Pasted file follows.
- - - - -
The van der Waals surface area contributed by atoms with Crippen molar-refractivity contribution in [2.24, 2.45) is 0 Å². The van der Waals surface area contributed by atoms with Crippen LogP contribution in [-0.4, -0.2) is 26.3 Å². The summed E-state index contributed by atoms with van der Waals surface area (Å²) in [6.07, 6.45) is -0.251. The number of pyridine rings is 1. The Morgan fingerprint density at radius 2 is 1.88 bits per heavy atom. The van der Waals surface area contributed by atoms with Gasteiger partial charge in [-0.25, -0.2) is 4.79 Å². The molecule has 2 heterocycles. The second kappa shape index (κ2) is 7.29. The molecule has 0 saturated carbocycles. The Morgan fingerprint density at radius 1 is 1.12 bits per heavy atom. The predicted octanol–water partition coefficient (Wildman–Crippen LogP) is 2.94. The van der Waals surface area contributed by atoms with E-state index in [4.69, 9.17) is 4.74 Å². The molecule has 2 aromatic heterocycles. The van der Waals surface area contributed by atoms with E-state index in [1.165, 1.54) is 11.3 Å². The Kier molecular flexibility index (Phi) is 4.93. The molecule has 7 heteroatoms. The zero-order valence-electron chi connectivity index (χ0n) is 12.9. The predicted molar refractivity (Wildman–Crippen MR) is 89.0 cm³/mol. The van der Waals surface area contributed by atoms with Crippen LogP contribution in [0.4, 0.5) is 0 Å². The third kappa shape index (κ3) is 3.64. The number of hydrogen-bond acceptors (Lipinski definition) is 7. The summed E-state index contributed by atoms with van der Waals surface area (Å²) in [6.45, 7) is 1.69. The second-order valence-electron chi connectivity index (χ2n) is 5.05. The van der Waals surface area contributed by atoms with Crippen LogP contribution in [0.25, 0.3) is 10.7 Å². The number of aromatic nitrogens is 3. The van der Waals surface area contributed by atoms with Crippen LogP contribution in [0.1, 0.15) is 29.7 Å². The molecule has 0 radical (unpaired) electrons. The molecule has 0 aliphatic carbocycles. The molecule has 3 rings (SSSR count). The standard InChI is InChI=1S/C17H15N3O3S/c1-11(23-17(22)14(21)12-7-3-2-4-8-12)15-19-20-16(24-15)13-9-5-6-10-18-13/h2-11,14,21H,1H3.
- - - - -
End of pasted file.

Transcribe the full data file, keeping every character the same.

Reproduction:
The van der Waals surface area contributed by atoms with Crippen molar-refractivity contribution in [2.24, 2.45) is 0 Å². The van der Waals surface area contributed by atoms with Crippen LogP contribution in [-0.4, -0.2) is 26.3 Å². The summed E-state index contributed by atoms with van der Waals surface area (Å²) in [6.07, 6.45) is -0.251. The number of pyridine rings is 1. The Morgan fingerprint density at radius 2 is 1.88 bits per heavy atom. The van der Waals surface area contributed by atoms with Gasteiger partial charge in [-0.25, -0.2) is 4.79 Å². The molecule has 2 heterocycles. The second kappa shape index (κ2) is 7.29. The molecule has 0 saturated carbocycles. The Morgan fingerprint density at radius 1 is 1.12 bits per heavy atom. The predicted octanol–water partition coefficient (Wildman–Crippen LogP) is 2.94. The van der Waals surface area contributed by atoms with E-state index in [4.69, 9.17) is 4.74 Å². The molecule has 2 aromatic heterocycles. The van der Waals surface area contributed by atoms with E-state index in [1.165, 1.54) is 11.3 Å². The Kier molecular flexibility index (Phi) is 4.93. The molecule has 7 heteroatoms. The zero-order valence-electron chi connectivity index (χ0n) is 12.9. The predicted molar refractivity (Wildman–Crippen MR) is 89.0 cm³/mol. The van der Waals surface area contributed by atoms with Crippen LogP contribution in [0.4, 0.5) is 0 Å². The third kappa shape index (κ3) is 3.64. The number of hydrogen-bond acceptors (Lipinski definition) is 7. The summed E-state index contributed by atoms with van der Waals surface area (Å²) in [6.45, 7) is 1.69. The second-order valence-electron chi connectivity index (χ2n) is 5.05. The van der Waals surface area contributed by atoms with Crippen LogP contribution in [0.25, 0.3) is 10.7 Å². The number of aromatic nitrogens is 3. The van der Waals surface area contributed by atoms with Crippen LogP contribution in [0.1, 0.15) is 29.7 Å². The molecule has 0 radical (unpaired) electrons. The molecule has 0 aliphatic carbocycles. The molecule has 3 rings (SSSR count). The standard InChI is InChI=1S/C17H15N3O3S/c1-11(23-17(22)14(21)12-7-3-2-4-8-12)15-19-20-16(24-15)13-9-5-6-10-18-13/h2-11,14,21H,1H3.